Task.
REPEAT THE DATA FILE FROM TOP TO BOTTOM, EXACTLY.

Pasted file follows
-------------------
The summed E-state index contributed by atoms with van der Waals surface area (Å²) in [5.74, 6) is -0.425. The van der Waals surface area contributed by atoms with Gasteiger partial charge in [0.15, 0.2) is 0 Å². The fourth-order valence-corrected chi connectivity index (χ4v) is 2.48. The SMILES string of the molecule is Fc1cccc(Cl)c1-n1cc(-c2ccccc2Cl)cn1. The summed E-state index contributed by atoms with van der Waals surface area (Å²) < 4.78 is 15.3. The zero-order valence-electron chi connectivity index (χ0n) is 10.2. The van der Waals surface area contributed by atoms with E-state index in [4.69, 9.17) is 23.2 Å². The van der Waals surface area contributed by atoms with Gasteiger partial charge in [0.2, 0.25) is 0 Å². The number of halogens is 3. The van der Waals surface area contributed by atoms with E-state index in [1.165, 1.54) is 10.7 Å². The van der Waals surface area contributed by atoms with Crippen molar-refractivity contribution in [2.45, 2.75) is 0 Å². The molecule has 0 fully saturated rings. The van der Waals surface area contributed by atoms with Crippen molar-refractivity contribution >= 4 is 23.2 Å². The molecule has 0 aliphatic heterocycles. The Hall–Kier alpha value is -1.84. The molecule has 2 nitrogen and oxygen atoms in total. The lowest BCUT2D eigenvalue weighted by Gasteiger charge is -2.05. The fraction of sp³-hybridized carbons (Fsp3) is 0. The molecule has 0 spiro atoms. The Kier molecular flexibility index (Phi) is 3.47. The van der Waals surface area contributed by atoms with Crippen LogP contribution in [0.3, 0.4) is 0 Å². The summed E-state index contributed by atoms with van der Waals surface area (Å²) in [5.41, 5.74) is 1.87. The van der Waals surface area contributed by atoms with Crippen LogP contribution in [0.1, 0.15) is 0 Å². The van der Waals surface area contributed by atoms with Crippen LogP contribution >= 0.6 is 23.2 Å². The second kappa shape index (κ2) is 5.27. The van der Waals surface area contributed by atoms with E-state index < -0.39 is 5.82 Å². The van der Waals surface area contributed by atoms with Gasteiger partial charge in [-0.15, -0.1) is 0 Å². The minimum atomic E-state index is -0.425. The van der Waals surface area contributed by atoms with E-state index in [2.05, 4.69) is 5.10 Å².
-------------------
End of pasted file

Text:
The summed E-state index contributed by atoms with van der Waals surface area (Å²) in [5.74, 6) is -0.425. The van der Waals surface area contributed by atoms with Gasteiger partial charge in [0.15, 0.2) is 0 Å². The fourth-order valence-corrected chi connectivity index (χ4v) is 2.48. The SMILES string of the molecule is Fc1cccc(Cl)c1-n1cc(-c2ccccc2Cl)cn1. The summed E-state index contributed by atoms with van der Waals surface area (Å²) < 4.78 is 15.3. The zero-order valence-electron chi connectivity index (χ0n) is 10.2. The van der Waals surface area contributed by atoms with E-state index in [4.69, 9.17) is 23.2 Å². The van der Waals surface area contributed by atoms with Gasteiger partial charge in [0.2, 0.25) is 0 Å². The number of halogens is 3. The van der Waals surface area contributed by atoms with E-state index in [1.165, 1.54) is 10.7 Å². The van der Waals surface area contributed by atoms with Crippen molar-refractivity contribution in [2.45, 2.75) is 0 Å². The molecule has 0 fully saturated rings. The van der Waals surface area contributed by atoms with Crippen molar-refractivity contribution >= 4 is 23.2 Å². The molecule has 0 aliphatic heterocycles. The Hall–Kier alpha value is -1.84. The molecule has 2 nitrogen and oxygen atoms in total. The lowest BCUT2D eigenvalue weighted by Gasteiger charge is -2.05. The fraction of sp³-hybridized carbons (Fsp3) is 0. The molecule has 0 spiro atoms. The Kier molecular flexibility index (Phi) is 3.47. The van der Waals surface area contributed by atoms with Crippen LogP contribution in [0.3, 0.4) is 0 Å². The summed E-state index contributed by atoms with van der Waals surface area (Å²) in [5.41, 5.74) is 1.87. The van der Waals surface area contributed by atoms with Crippen LogP contribution in [0.1, 0.15) is 0 Å². The van der Waals surface area contributed by atoms with Crippen LogP contribution >= 0.6 is 23.2 Å². The second kappa shape index (κ2) is 5.27. The van der Waals surface area contributed by atoms with E-state index < -0.39 is 5.82 Å². The van der Waals surface area contributed by atoms with Gasteiger partial charge in [-0.15, -0.1) is 0 Å². The minimum atomic E-state index is -0.425. The van der Waals surface area contributed by atoms with E-state index in [2.05, 4.69) is 5.10 Å².